I just made a video in mov-formate containing 300pngs in 4k. Every single png ist roughly 6MB in filesize. The mov-file is just 8MB.

Seems weird to me. Is there maybe a quality loss in the video? The video looks fine but the size just seems so small.

  • $\begingroup$ You mean you used 300 PNGs to generate MOV file ... or you set in Output properties File Format > FFmpeg, Container > Quicktime, Video Codec > PNG? In the first case - QuickTime use H.264 codec by default, it is compressed format = smaller final size. $\endgroup$ – vklidu Jan 23 at 20:30

Video compression is designed for efficient throughput, favoring smaller files to minimize data rate.

video compression always implies a trade-off: it is easier to share and playback smaller files, but it comes at the cost of quality. Compression is always done by throwing away information, every time you encode video there will be some quality lost in favor of bandwidth.

Most video compression is lossy, whereas png can use lossless compression.

Will you perceive the difference? Probably not, as each image is visible for a very short period of time during video playback .

When the compression is too aggressive, that is when you will start to notice artifacts, like banding or macroblocking, to name a few. The fix those errors is to increase the data rate to the point where you are satisfied with the results.

It is possible to have visually lossless compression, and even lossless compression, resulting in huge files, but it is likely as well that your computer or hard drive cannot sustain the data-rate necessary to play them back smoothly.

The name of the game is Efficiency vs Quality: don't make the files any larger, or any more compressed, than what you can live with.

With that in mind, it makes even more sense to render always as an image sequence first, and encode as video later. Such workflow will allow you to experiment with different settings, and find the optimal size/data-rate/codec/container for your specific needs.

In closing, I would add that PNG is not a good format, Not only is it slower to compress, but it is plagued with a lot of problems, the most serious being it's handling of the alpha channel. If you are serious about creating video content, consider using OpenEXR as your intermediate format. Think of EXR as way to store an identical copy of the render layers you create in blender, without having to re-render.

For additional info read:

What image format encodes the fastest, or at least faster? PNG is too slow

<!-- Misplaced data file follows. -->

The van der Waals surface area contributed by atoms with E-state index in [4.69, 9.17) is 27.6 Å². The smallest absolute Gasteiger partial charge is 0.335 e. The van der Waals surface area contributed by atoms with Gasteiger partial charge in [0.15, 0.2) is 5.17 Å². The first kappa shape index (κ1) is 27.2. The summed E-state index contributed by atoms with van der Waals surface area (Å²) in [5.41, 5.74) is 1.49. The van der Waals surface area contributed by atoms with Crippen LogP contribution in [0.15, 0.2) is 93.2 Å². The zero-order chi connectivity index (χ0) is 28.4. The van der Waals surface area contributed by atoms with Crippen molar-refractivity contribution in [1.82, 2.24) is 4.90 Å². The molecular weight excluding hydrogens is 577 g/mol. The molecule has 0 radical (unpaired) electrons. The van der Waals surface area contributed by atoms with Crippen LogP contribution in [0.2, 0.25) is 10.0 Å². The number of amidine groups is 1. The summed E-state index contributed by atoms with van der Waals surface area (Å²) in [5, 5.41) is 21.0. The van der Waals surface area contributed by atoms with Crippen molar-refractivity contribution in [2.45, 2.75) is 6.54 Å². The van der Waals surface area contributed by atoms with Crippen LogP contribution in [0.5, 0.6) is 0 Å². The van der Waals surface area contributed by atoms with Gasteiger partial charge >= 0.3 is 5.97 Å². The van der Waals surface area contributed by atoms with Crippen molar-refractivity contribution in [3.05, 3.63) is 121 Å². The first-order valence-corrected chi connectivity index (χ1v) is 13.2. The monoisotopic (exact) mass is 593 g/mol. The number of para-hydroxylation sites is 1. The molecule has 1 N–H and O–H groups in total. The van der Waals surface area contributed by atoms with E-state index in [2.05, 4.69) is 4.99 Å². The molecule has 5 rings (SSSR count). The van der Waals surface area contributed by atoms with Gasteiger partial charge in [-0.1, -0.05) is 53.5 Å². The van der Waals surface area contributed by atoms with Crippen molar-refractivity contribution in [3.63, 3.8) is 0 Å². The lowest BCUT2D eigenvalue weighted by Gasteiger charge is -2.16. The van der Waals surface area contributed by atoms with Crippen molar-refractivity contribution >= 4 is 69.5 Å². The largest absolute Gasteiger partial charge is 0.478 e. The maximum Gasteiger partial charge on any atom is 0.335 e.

• $\begingroup$ Thank you so much for the detailed answer, that was a "on-point-introduction" into the topic and pretty much summed up all my questions. I will do my research. That png is not a good format suprises me, because every tutorial I have seen so far uses png for rendering, but I am still a noob $\endgroup$ – slammerton Jan 23 at 21:11
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    $\begingroup$ Not every video is a "tutorial". Think of them as entretainment, not as education. $\endgroup$ – susu Jan 23 at 21:17
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    $\begingroup$ One thing to know is that when you go from frame to frame in a video it may not be necessary for the entire frame to be updated with a new image. Perhaps there are only some small regions of the frame that have changed. $\endgroup$ – Allen Simpson Jan 23 at 22:50
  • $\begingroup$ @AllenSimpson yes, compression that relies on P frames and B frames does exactly that, to minimize changes. Those are used usually for delivery codecs, where there will be no more postproduction and the stream can be optimized further. For video that will be edited, composited or color corrected that type of compression should be avoided in favor of intraframe compression. $\endgroup$ – susu Jan 23 at 23:05
  • $\begingroup$ . For more info refer to Back to basics, gops explained and haivision.com/blog/all/… $\endgroup$ – susu Jan 23 at 23:05

Maybe, maybe not. Video files necessarily compress images to several factors smaller than they were. Check your render settings.


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